9. I hate to be a negative Nellie, but I bet you are going to be very disappointed with the results for a few reasons. As already mentioned, the spring-loaded pivot design isn't a good basis for grinding. It will lead to a "Washboard" pattern on your stock because the motor/drum assembly will bounce up and down as the stock passes underneath. Adding more force from the spring is not the answer as you will ultimately stall your 1/2HP motor long before you stop the oscillations. What you have designed is more of a power sander. The drum will be under a mostly constant for
    1 point
  10. Yeah, I don't disagree. I would love to build something with a bit more rigidity, but the budget isn't going to allow that right now. My hope is that the trampoline spring will produce enough downward force to to allow it to grind somewhat efficiently. If push comes to shove I can always add a couple more springs to increase the tension.
    1 point
  11. Those pics are superb!! I bought a 200mm Orion reflector scope off fleabay, It came with a few lenses and an equatorial mount, I looked at the moon not knowing that the filter that said 'Moon' should have been fitted, It almost blinded me!! I bought a T ring adaptor to connect my dslr and then it got put away in the loft!! I tried taking a few pics of the moon but as it has to be set to manual, I have to focus but can never tell whether I have the focus correct, I have to take twenty shots moving the focus slightly each time!! I bought the 500mm lens cheapl
    1 point
  12. A heck of a first start, but the design has a problem. You have the grinder assembly hinged on one side. Instead, it needs to move up and down in relation to the table, but with a solid mechanical mechanism that doesn't allow for movement once grinding starts. As you have it now, there is a good chance that the bolt and spring assembly will allow the motor to buck up and down slightly, not grind smoothly from one side to the other. Maybe instead of a hinge, think of the motor moving up and down on guide rails, with a heavy piece of all-thread to the side or back to move the motor up and down,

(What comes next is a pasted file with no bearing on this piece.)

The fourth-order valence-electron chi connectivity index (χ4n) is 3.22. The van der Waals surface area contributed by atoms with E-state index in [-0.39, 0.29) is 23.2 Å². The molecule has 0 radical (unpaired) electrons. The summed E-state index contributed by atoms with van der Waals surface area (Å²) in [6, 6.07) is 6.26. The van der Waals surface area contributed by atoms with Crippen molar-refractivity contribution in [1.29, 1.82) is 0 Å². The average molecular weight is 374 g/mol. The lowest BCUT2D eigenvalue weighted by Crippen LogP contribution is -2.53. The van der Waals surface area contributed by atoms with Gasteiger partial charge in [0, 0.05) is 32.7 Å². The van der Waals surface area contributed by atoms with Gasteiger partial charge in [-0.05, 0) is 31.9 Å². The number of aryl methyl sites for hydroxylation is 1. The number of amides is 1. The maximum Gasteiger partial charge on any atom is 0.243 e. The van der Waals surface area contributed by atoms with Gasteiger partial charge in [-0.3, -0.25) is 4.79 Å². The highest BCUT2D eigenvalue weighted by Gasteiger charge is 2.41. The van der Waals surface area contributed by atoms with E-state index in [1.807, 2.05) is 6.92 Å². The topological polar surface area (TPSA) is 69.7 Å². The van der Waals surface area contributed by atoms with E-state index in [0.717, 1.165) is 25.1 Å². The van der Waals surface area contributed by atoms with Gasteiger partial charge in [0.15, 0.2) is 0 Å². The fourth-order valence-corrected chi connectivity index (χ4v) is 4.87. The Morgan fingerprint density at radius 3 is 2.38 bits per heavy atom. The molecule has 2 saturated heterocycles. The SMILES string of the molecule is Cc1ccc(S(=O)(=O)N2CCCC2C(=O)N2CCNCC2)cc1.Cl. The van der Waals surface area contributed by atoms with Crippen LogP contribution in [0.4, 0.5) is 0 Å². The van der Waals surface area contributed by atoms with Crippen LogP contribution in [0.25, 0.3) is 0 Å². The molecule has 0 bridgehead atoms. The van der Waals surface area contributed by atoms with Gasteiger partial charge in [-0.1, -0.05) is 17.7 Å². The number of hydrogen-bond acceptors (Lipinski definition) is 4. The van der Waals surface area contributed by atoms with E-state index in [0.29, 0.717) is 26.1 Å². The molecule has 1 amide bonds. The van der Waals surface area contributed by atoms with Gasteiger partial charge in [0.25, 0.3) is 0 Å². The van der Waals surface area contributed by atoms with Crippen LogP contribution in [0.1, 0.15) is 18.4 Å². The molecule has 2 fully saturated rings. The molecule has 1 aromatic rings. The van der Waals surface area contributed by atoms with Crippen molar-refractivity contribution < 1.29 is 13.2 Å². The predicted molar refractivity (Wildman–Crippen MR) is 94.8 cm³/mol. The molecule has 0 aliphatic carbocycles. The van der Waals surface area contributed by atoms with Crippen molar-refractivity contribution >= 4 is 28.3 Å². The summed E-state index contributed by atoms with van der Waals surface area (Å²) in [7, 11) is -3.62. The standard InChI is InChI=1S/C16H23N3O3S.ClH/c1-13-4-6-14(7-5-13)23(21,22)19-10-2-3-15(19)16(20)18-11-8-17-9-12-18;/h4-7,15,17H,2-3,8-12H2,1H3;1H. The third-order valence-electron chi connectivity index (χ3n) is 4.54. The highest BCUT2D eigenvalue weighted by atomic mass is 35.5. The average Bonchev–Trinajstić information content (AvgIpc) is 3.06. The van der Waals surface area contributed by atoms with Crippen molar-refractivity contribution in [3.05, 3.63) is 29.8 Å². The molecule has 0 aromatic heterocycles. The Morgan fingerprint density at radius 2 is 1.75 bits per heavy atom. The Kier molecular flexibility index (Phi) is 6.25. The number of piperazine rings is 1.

1 point
  13. Cool idea. You will need some way to move either the motor, or the work table up and down in very small (think thousandths of an inch) increments. Is that what that screw on the left is for? For an extra $85 or so, you could replace that drum sander with a contact wheel, Take that drum sander wheel and use it as an idler wheel (or buy an actual idler wheel). Then put the idler wheel on a tensioning rod above the contact wheel and use your 2x72 belts.
    1 point
  14. Really nice work Josh
    1 point
  15. Well, put it this way. I took 8 knives to show Ray. 1 of them was passable (even though it had something that was not a "failure" but would "cause me problems"), 4 of them needed small modifications. The other 4 were not worthy or just had things that would "cause me problems". I spent today working on 3 of the 4. One of which, was that dagger from A tale of 6 Blades. That came apart today.
    1 point
  16. Whoever took these and for whatever reason, it shows Gods Glory in the Heavens.
    1 point
  17. 1 point
  18. The ol' long arm of Amazon... I'd be glad to see it shortened a bit. My JJ tongs are still going strong! I highly recommend getting a set if he's still making them.
    1 point
  19. Nope. No you do not, you lousy spam-farmer for Amazon. Get thee gone from here. Sorry all, fake name, posting from Ludhiana, Punjab, 141015, India, trying to get you to check out a link that increases hits on Amazon affiliates. We do not allow such indecent crap here, and in fact I may send a cease-and-desist to Amazon. Not that they care in the slightest, but they just lost me as a customer for anything I can get anywhere else.
    1 point